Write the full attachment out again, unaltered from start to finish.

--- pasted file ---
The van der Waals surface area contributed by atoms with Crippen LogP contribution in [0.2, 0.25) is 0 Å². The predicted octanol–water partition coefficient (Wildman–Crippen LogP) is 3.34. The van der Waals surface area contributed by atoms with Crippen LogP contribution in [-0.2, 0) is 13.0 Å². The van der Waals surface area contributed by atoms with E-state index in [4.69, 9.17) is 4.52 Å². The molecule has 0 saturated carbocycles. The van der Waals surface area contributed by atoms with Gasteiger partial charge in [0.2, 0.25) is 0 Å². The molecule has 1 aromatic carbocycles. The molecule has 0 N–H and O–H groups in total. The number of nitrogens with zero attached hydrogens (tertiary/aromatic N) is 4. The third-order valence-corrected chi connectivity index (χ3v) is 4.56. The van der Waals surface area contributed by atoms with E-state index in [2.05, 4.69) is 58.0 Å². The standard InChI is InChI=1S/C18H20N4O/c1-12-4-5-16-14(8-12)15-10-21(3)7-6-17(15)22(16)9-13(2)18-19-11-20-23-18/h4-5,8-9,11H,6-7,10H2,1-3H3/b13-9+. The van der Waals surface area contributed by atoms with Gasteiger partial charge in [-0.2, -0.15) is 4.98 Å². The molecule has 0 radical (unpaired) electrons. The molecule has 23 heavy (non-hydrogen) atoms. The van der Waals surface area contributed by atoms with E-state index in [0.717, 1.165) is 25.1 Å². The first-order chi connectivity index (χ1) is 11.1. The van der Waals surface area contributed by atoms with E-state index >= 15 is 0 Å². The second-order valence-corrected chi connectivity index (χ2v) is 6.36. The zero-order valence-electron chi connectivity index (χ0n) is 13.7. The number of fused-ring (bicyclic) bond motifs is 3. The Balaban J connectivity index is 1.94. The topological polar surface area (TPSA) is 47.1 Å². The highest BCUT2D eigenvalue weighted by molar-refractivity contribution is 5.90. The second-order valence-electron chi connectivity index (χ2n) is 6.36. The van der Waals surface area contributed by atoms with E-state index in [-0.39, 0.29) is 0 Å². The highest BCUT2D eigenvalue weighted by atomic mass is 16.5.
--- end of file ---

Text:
The van der Waals surface area contributed by atoms with Crippen LogP contribution in [0.2, 0.25) is 0 Å². The predicted octanol–water partition coefficient (Wildman–Crippen LogP) is 3.34. The van der Waals surface area contributed by atoms with Crippen LogP contribution in [-0.2, 0) is 13.0 Å². The van der Waals surface area contributed by atoms with E-state index in [4.69, 9.17) is 4.52 Å². The molecule has 0 saturated carbocycles. The van der Waals surface area contributed by atoms with Gasteiger partial charge in [0.2, 0.25) is 0 Å². The molecule has 1 aromatic carbocycles. The molecule has 0 N–H and O–H groups in total. The number of nitrogens with zero attached hydrogens (tertiary/aromatic N) is 4. The third-order valence-corrected chi connectivity index (χ3v) is 4.56. The van der Waals surface area contributed by atoms with E-state index in [2.05, 4.69) is 58.0 Å². The standard InChI is InChI=1S/C18H20N4O/c1-12-4-5-16-14(8-12)15-10-21(3)7-6-17(15)22(16)9-13(2)18-19-11-20-23-18/h4-5,8-9,11H,6-7,10H2,1-3H3/b13-9+. The van der Waals surface area contributed by atoms with Gasteiger partial charge in [-0.2, -0.15) is 4.98 Å². The molecule has 0 radical (unpaired) electrons. The molecule has 23 heavy (non-hydrogen) atoms. The van der Waals surface area contributed by atoms with E-state index in [0.717, 1.165) is 25.1 Å². The first-order chi connectivity index (χ1) is 11.1. The van der Waals surface area contributed by atoms with E-state index >= 15 is 0 Å². The second-order valence-corrected chi connectivity index (χ2v) is 6.36. The zero-order valence-electron chi connectivity index (χ0n) is 13.7. The number of fused-ring (bicyclic) bond motifs is 3. The Balaban J connectivity index is 1.94. The topological polar surface area (TPSA) is 47.1 Å². The highest BCUT2D eigenvalue weighted by molar-refractivity contribution is 5.90. The second-order valence-electron chi connectivity index (χ2n) is 6.36. The van der Waals surface area contributed by atoms with E-state index in [-0.39, 0.29) is 0 Å². The highest BCUT2D eigenvalue weighted by atomic mass is 16.5.